The other CaterhamLaurence Edmondson October 2, 2013
Two words best sum up the Caterham Seven Superlight R400: 'Silly' and 'quick'. Or to phrase it another way, the Caterham Seven Superlight R400 is 'silly quick'. That's not meant as a criticism, it just gets to the core of what this car - and the Caterham brand - is all about.
BHP-per-tonne tends to be a good measure of quickness and this Caterham is so proud of its figure that it wears it on the badge. The R400 has a two-litre engine producing 210bhp and a lightweight body tipping the scales at 515kg. Do a little bit of rounding down and some basic maths and you arrive at the figure of 400 BHP-per-tonne (but in fact it's closer to 408). To put that into perspective, a Ferrari 458 produces 394 BHP-per-tonne and a McLaren MP4-12C weighs in at 418 BHP-per-tonne. On any scale this car is quick.
Silliness is more subjective, but when a roof and full windscreen come as optional extras you start to get some idea of what this car is all about. It is, quite simply, a racing car for the road. That makes it silly, but it also makes it a huge amount of fun.
So that's the R400 part of the name dealt with (although it should be noted that Caterham has just launched a 620R using the same nomenclature), but for Formula One fans the Caterham and Seven parts of the name should arouse more interest. As most readers will know, in 2011 F1 team owner Tony Fernandes bought the Caterham brand, re-badged his F1 cars and set about mapping out an ambitious future for the car company. Fernandes first had his eyes on Lotus, but after the well-documented naming saga a couple of years back he settled on Caterham. Today, an F1 team, a composites company, an advanced technology arm and an expanding car company are all parts of the Caterham Group.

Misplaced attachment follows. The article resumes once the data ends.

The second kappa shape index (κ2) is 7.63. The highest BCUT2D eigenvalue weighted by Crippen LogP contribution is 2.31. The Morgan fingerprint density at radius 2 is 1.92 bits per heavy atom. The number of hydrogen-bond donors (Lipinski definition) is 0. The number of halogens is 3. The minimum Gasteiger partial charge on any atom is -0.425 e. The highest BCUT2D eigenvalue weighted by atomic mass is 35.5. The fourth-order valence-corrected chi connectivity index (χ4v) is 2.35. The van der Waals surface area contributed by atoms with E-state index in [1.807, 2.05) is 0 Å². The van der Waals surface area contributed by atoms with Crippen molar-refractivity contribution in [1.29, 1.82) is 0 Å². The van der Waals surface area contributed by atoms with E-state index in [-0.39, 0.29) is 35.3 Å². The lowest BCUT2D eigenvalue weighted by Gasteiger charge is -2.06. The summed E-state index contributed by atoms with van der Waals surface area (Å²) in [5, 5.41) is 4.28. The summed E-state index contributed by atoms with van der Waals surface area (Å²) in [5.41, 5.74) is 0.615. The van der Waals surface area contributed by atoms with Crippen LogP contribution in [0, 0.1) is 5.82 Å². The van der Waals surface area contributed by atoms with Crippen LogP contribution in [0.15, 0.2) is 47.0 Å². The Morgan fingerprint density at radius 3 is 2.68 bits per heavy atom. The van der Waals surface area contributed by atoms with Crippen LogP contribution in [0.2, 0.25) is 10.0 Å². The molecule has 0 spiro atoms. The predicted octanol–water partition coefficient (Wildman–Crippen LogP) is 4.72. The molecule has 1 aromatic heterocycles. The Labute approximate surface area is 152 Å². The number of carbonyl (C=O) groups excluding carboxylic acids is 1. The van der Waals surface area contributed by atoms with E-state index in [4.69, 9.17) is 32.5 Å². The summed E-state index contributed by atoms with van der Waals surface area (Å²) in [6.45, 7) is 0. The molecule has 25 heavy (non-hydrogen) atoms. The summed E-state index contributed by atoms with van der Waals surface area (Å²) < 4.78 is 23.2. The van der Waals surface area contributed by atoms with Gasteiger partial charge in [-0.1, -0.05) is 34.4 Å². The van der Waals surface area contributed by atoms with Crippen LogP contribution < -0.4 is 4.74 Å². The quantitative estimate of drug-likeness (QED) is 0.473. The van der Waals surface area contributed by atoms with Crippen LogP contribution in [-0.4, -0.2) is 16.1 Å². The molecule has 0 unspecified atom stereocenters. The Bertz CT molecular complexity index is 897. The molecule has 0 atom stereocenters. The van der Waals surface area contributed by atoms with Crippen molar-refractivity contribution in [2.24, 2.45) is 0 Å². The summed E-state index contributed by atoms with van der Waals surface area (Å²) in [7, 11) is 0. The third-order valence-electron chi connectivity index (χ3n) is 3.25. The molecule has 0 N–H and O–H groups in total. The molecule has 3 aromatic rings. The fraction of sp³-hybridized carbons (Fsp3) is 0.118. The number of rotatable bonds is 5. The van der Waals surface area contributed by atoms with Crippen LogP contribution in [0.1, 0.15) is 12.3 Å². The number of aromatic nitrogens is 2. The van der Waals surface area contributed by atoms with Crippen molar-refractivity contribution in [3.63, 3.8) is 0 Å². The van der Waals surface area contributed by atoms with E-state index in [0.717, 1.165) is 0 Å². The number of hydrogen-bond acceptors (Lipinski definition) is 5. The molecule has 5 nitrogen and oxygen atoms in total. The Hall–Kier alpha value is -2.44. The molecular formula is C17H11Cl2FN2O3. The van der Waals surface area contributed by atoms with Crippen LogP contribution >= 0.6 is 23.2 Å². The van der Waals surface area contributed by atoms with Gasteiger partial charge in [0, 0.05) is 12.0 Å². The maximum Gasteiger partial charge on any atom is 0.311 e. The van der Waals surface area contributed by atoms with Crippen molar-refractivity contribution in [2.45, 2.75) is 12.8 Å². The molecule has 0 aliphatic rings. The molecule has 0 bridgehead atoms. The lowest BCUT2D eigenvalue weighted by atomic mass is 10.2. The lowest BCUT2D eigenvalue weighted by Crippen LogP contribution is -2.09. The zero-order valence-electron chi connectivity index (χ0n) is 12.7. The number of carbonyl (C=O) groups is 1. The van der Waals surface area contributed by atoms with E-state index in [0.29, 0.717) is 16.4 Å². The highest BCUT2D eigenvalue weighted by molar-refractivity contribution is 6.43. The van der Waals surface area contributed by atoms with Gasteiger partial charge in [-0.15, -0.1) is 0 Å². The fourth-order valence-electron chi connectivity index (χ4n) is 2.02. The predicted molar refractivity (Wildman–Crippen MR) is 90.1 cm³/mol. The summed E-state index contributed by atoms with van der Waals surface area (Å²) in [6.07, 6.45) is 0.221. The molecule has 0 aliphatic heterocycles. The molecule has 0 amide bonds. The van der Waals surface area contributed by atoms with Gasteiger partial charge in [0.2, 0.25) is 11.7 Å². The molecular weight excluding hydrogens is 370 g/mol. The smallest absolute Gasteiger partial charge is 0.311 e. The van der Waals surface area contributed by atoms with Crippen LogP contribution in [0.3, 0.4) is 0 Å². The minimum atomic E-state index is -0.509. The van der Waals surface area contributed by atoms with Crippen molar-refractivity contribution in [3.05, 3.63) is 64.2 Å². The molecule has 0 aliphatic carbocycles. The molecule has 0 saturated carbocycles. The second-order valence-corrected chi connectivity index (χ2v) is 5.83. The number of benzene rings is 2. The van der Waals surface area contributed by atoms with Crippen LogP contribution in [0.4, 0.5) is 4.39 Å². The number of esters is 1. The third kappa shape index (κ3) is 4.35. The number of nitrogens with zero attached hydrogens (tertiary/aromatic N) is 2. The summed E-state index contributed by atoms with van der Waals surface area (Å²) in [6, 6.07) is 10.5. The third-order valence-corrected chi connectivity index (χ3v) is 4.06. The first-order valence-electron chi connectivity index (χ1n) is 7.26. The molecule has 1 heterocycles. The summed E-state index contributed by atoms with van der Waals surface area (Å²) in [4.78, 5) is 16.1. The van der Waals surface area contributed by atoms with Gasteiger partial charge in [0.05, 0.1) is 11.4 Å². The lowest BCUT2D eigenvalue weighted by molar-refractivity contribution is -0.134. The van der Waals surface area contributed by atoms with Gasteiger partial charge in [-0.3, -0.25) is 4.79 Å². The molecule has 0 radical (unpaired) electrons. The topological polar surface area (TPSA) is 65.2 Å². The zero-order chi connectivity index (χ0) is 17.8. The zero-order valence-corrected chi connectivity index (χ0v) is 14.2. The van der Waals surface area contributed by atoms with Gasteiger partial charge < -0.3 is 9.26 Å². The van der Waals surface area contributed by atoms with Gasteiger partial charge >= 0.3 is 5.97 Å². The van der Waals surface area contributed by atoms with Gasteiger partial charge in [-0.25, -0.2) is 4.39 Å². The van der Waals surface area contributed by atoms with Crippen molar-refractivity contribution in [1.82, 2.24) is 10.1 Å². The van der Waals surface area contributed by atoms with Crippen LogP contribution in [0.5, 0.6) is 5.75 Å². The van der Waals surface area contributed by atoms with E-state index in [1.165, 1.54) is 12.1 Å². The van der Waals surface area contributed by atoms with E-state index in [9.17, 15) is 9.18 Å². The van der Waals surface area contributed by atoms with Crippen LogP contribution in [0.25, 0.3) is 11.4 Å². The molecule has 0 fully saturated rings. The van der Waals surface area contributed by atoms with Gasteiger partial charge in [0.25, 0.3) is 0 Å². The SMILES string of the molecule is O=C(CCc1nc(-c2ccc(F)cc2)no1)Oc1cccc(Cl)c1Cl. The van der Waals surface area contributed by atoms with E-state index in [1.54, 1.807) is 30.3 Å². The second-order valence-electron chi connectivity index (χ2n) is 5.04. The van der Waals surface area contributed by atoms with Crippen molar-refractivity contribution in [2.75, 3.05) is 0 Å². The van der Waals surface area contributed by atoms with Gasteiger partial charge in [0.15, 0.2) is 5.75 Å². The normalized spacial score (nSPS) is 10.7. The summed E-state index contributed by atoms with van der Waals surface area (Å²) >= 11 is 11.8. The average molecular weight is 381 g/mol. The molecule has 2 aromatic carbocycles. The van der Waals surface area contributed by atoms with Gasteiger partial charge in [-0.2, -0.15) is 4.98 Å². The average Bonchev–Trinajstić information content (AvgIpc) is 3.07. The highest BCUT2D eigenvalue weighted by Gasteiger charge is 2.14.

The Seven part of the name refers to the car on which all Caterham's current road-going products are based, the Lotus Seven. Designed by one the greatest F1 engineers of all time, Colin Chapman, and first produced by Lotus in 1957, the Seven embodies Chapman's most basic philosophy: "Simplify, then add lightness". It was produced by Lotus until 1972 when Caterham bought the rights to the chassis and continued to add lightness, updated technology and, in more recent years, huge dollops of power.
Our test car is trying especially hard to justify its Formula One heritage, with a paint job to match the CT03 F1 car and a row of gear shift-warning LEDs above the removable steering wheel. But as the tachometers and speedometers swing in front of you, the R400 feels much closer to a go-kart than anything else. It does without ABS brakes and power-assisted steering, relying on the driver to feed carefully judged inputs through the controls, which in return offer feedback of every bump, hump and ripple in the road. But the sensory experience doesn't end with just steering feedback; the complete Caterham experience includes a side-exiting exhaust bellowing in your ear, wind rearranging your hair above 30 mph and grip from the tyres wrenching your guts through fast corners. Things can quickly get out of hand, not to mention out of shape.